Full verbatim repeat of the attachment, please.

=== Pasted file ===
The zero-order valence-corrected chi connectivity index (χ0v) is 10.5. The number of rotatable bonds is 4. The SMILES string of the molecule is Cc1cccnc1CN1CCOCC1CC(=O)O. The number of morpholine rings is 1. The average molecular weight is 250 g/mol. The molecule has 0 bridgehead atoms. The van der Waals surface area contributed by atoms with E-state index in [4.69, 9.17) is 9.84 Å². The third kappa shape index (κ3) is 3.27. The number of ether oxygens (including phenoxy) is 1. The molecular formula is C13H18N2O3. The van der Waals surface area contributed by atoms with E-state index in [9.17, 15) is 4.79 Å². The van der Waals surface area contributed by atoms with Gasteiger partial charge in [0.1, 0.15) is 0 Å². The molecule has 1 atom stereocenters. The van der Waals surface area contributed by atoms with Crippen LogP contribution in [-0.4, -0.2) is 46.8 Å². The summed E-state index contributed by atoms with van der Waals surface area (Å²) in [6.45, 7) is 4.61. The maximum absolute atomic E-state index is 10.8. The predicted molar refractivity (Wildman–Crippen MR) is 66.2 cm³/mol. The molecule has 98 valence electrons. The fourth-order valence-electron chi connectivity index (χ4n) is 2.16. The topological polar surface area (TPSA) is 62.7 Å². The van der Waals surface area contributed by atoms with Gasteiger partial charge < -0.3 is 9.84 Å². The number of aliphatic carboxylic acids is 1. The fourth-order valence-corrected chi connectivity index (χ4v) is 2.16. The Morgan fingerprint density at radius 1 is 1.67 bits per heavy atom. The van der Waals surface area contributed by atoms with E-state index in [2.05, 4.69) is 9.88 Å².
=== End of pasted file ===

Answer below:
The zero-order valence-corrected chi connectivity index (χ0v) is 10.5. The number of rotatable bonds is 4. The SMILES string of the molecule is Cc1cccnc1CN1CCOCC1CC(=O)O. The number of morpholine rings is 1. The average molecular weight is 250 g/mol. The molecule has 0 bridgehead atoms. The van der Waals surface area contributed by atoms with E-state index in [4.69, 9.17) is 9.84 Å². The third kappa shape index (κ3) is 3.27. The number of ether oxygens (including phenoxy) is 1. The molecular formula is C13H18N2O3. The van der Waals surface area contributed by atoms with E-state index in [9.17, 15) is 4.79 Å². The van der Waals surface area contributed by atoms with Gasteiger partial charge in [0.1, 0.15) is 0 Å². The molecule has 1 atom stereocenters. The van der Waals surface area contributed by atoms with Crippen LogP contribution in [-0.4, -0.2) is 46.8 Å². The summed E-state index contributed by atoms with van der Waals surface area (Å²) in [6.45, 7) is 4.61. The maximum absolute atomic E-state index is 10.8. The predicted molar refractivity (Wildman–Crippen MR) is 66.2 cm³/mol. The molecule has 98 valence electrons. The fourth-order valence-electron chi connectivity index (χ4n) is 2.16. The topological polar surface area (TPSA) is 62.7 Å². The van der Waals surface area contributed by atoms with Gasteiger partial charge < -0.3 is 9.84 Å². The number of aliphatic carboxylic acids is 1. The fourth-order valence-corrected chi connectivity index (χ4v) is 2.16. The Morgan fingerprint density at radius 1 is 1.67 bits per heavy atom. The van der Waals surface area contributed by atoms with E-state index in [2.05, 4.69) is 9.88 Å².